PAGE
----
Statisticians find it a challenge to keep up with the drastic changes in the prices of goods and services brought about by technological innovation. ONS statisticians have to produce an inflation report once a month, and it can be argued that they are unable to produce an exhaustive analysis on their limited budget. James Carrick, an economist at Legal & General, says it would ‘take a year to produce a proper report that would incorporate all the market changes that occur when new products come out’.
The ONS inflation report is paid for by taxpayers, who don’t want money spent on what they deem to be bureaucracy, so funding restrictions mean inflation reports lag abrupt price changes brought about by technological innovation.
This, says Carrick, ‘partly explains the productivity puzzle: people wondering why the economy isn’t growing, while unemployment is low, and why living standards are said to be stagnating while there are so many innovations’. He adds: ‘Inflation is a complicated beast, and there is limited time and money [to monitor it properly] .’
That’s why in the 1980s, statisticians were under-recording service industry data in their inflation reports; they were still primarily focusing on measuring manufacturing output. In the 1990s they were not accounting for rapid innovations in computer hardware until the US Federal Reserve chairman at the time, Alan Greenspan, argued that US inflation was overestimated by 0.5-1.5 per cent as a result of this omission. The Boskin Commission confirmed an upward bias to inflation. Consequently, the inflation report was adjusted to account for the fact that $1,000 bought a better computer every year, which meant that the price of an equivalent computer over time was effectively falling by around 30 per cent a year. Statisticians did eventually adjust their figures to take account of advances in computer technology, and the CPI was modified accordingly.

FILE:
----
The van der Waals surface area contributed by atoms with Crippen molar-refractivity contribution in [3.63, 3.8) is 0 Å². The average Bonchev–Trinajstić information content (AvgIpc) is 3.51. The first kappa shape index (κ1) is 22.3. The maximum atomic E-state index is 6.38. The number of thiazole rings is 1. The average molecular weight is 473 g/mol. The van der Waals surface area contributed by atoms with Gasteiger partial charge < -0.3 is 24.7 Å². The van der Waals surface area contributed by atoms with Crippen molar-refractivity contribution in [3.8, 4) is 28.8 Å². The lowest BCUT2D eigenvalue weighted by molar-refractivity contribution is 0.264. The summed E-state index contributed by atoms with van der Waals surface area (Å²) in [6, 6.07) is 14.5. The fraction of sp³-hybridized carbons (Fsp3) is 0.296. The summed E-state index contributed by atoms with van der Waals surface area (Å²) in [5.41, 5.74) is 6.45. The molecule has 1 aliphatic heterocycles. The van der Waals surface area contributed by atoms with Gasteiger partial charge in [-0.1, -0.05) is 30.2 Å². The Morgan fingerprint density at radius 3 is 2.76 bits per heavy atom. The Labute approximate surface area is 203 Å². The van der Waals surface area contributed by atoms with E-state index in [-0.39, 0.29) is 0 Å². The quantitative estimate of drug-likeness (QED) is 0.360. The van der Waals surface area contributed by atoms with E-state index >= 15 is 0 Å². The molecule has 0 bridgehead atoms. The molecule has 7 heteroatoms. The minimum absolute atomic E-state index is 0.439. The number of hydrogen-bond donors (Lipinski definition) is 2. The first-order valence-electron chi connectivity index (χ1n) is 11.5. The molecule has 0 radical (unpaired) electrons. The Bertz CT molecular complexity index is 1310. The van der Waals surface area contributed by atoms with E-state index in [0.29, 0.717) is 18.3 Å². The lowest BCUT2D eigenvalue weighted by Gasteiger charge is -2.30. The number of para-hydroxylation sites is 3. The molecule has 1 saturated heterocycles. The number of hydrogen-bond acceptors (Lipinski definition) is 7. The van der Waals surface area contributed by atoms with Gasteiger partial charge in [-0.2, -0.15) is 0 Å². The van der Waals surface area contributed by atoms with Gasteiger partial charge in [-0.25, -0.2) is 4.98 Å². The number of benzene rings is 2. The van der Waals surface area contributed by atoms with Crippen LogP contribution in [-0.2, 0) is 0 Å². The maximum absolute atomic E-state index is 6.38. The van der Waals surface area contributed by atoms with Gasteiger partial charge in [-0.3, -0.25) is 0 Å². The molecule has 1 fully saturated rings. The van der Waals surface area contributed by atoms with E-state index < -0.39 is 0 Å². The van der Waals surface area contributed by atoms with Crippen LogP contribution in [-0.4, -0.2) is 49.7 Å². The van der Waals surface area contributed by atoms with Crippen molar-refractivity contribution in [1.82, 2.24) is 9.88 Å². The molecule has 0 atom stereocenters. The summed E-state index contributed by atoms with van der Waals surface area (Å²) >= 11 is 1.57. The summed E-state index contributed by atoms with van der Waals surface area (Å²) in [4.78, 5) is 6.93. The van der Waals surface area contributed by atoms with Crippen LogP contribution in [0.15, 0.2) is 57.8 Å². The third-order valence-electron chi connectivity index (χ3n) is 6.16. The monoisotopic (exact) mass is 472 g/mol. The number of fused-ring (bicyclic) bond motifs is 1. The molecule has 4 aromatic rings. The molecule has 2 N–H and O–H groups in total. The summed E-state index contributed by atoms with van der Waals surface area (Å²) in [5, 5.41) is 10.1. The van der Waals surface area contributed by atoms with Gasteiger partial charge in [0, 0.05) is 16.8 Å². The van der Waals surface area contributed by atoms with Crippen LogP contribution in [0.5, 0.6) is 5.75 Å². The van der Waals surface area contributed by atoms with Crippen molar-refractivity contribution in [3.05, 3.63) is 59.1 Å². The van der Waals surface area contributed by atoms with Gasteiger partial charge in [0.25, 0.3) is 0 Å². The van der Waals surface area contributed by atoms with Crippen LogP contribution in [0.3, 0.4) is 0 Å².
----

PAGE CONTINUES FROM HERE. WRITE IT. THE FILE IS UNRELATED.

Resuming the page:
Carrick says that, similarly, cloud computing is not properly accounted for in current inflation reports. It can be argued that if we are on the cusp of another technological revolution, as some claim, businesses might be forced to innovate more to keep up with the competition. Technological innovation could then be inflationary if it stimulates demand for new products. However, Smith says: ‘Overall, technology leads to cheaper goods, so the dominant effect tends to be disinflation.’
This summer, UK citizens will be able to travel in Europe without being charged extra for using their phone abroad – they will effectively get a price cut on their data. But will this be captured in inflation data? Probably not.
It’s this kind of development that leads Carrick to argue that ‘inflation is overestimated, living standards underestimated and GDP not properly measured’. He concludes: ‘If the world never changed, it would be easy to measure prices, but when the world changes, it gets very hard.’